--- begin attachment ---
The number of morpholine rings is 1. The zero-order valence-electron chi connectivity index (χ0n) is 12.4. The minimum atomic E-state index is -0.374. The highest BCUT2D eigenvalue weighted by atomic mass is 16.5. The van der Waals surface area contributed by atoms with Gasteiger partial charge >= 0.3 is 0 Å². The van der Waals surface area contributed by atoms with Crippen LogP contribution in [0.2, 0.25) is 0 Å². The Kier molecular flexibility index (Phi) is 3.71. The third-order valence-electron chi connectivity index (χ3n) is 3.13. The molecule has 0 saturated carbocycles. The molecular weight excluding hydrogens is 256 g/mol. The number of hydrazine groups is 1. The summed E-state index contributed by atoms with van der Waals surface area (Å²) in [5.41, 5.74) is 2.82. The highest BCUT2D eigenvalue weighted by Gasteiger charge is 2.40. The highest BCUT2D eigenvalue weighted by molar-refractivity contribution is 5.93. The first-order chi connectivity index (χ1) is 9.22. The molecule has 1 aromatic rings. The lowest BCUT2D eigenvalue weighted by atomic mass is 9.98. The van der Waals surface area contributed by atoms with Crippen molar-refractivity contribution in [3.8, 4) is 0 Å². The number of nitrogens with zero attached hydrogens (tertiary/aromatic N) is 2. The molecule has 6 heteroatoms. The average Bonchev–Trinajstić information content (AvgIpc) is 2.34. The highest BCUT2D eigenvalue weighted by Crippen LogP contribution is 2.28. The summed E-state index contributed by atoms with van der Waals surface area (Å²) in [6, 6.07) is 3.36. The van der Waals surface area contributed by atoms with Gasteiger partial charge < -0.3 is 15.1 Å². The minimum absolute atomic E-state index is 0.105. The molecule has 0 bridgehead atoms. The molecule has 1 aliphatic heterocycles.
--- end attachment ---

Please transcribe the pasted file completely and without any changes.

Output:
The number of morpholine rings is 1. The zero-order valence-electron chi connectivity index (χ0n) is 12.4. The minimum atomic E-state index is -0.374. The highest BCUT2D eigenvalue weighted by atomic mass is 16.5. The van der Waals surface area contributed by atoms with Gasteiger partial charge >= 0.3 is 0 Å². The van der Waals surface area contributed by atoms with Crippen LogP contribution in [0.2, 0.25) is 0 Å². The Kier molecular flexibility index (Phi) is 3.71. The third-order valence-electron chi connectivity index (χ3n) is 3.13. The molecule has 0 saturated carbocycles. The molecular weight excluding hydrogens is 256 g/mol. The number of hydrazine groups is 1. The summed E-state index contributed by atoms with van der Waals surface area (Å²) in [5.41, 5.74) is 2.82. The highest BCUT2D eigenvalue weighted by Gasteiger charge is 2.40. The highest BCUT2D eigenvalue weighted by molar-refractivity contribution is 5.93. The first-order chi connectivity index (χ1) is 9.22. The molecule has 1 aromatic rings. The lowest BCUT2D eigenvalue weighted by atomic mass is 9.98. The van der Waals surface area contributed by atoms with Crippen molar-refractivity contribution in [3.8, 4) is 0 Å². The number of nitrogens with zero attached hydrogens (tertiary/aromatic N) is 2. The molecule has 6 heteroatoms. The average Bonchev–Trinajstić information content (AvgIpc) is 2.34. The highest BCUT2D eigenvalue weighted by Crippen LogP contribution is 2.28. The summed E-state index contributed by atoms with van der Waals surface area (Å²) in [6, 6.07) is 3.36. The van der Waals surface area contributed by atoms with Gasteiger partial charge < -0.3 is 15.1 Å². The minimum absolute atomic E-state index is 0.105. The molecule has 0 bridgehead atoms. The molecule has 1 aliphatic heterocycles.